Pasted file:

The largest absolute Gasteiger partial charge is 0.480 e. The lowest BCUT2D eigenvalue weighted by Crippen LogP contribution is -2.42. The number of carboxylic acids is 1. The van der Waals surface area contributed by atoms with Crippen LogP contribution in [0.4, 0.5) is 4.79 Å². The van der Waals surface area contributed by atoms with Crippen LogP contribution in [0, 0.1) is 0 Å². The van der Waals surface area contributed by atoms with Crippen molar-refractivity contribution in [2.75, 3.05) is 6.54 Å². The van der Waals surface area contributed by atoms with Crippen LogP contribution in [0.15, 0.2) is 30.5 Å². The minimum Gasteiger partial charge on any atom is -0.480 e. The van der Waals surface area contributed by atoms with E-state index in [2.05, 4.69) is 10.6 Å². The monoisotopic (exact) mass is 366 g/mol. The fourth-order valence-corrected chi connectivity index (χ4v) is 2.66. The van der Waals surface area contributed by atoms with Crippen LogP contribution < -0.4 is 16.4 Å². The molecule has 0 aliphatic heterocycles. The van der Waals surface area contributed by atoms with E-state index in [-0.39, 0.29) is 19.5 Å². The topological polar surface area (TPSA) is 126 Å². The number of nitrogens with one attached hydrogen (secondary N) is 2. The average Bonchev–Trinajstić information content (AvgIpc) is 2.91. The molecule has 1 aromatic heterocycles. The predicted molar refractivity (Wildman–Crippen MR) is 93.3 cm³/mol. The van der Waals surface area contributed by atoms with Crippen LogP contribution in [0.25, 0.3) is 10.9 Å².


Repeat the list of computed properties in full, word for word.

The largest absolute Gasteiger partial charge is 0.480 e. The lowest BCUT2D eigenvalue weighted by Crippen LogP contribution is -2.42. The number of carboxylic acids is 1. The van der Waals surface area contributed by atoms with Crippen LogP contribution in [0.4, 0.5) is 4.79 Å². The van der Waals surface area contributed by atoms with Crippen LogP contribution in [0, 0.1) is 0 Å². The van der Waals surface area contributed by atoms with Crippen molar-refractivity contribution in [2.75, 3.05) is 6.54 Å². The van der Waals surface area contributed by atoms with Crippen LogP contribution in [0.15, 0.2) is 30.5 Å². The minimum Gasteiger partial charge on any atom is -0.480 e. The van der Waals surface area contributed by atoms with E-state index in [2.05, 4.69) is 10.6 Å². The monoisotopic (exact) mass is 366 g/mol. The fourth-order valence-corrected chi connectivity index (χ4v) is 2.66. The van der Waals surface area contributed by atoms with Crippen LogP contribution < -0.4 is 16.4 Å². The molecule has 0 aliphatic heterocycles. The van der Waals surface area contributed by atoms with E-state index in [-0.39, 0.29) is 19.5 Å². The topological polar surface area (TPSA) is 126 Å². The number of nitrogens with one attached hydrogen (secondary N) is 2. The average Bonchev–Trinajstić information content (AvgIpc) is 2.91. The molecule has 1 aromatic heterocycles. The predicted molar refractivity (Wildman–Crippen MR) is 93.3 cm³/mol. The van der Waals surface area contributed by atoms with Crippen LogP contribution in [0.25, 0.3) is 10.9 Å².